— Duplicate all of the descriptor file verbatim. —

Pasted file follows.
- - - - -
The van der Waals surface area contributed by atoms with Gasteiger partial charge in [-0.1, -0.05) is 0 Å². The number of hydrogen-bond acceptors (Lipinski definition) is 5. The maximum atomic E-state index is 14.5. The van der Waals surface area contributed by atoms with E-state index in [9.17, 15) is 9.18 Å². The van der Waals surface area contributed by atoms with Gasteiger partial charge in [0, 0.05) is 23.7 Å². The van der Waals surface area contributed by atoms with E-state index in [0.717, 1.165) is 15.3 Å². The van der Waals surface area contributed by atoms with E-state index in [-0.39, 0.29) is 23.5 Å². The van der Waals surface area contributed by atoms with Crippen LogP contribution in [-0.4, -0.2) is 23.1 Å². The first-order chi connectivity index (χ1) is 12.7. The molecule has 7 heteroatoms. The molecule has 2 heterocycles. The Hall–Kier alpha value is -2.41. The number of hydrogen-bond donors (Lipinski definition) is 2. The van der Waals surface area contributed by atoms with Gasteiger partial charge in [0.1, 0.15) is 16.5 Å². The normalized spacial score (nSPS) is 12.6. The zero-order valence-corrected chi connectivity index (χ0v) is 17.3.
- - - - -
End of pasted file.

The van der Waals surface area contributed by atoms with Gasteiger partial charge in [-0.1, -0.05) is 0 Å². The number of hydrogen-bond acceptors (Lipinski definition) is 5. The maximum atomic E-state index is 14.5. The van der Waals surface area contributed by atoms with E-state index in [9.17, 15) is 9.18 Å². The van der Waals surface area contributed by atoms with Gasteiger partial charge in [0, 0.05) is 23.7 Å². The van der Waals surface area contributed by atoms with E-state index in [0.717, 1.165) is 15.3 Å². The van der Waals surface area contributed by atoms with E-state index in [-0.39, 0.29) is 23.5 Å². The van der Waals surface area contributed by atoms with Crippen LogP contribution in [-0.4, -0.2) is 23.1 Å². The first-order chi connectivity index (χ1) is 12.7. The molecule has 7 heteroatoms. The molecule has 2 heterocycles. The Hall–Kier alpha value is -2.41. The number of hydrogen-bond donors (Lipinski definition) is 2. The van der Waals surface area contributed by atoms with Gasteiger partial charge in [0.1, 0.15) is 16.5 Å². The normalized spacial score (nSPS) is 12.6. The zero-order valence-corrected chi connectivity index (χ0v) is 17.3.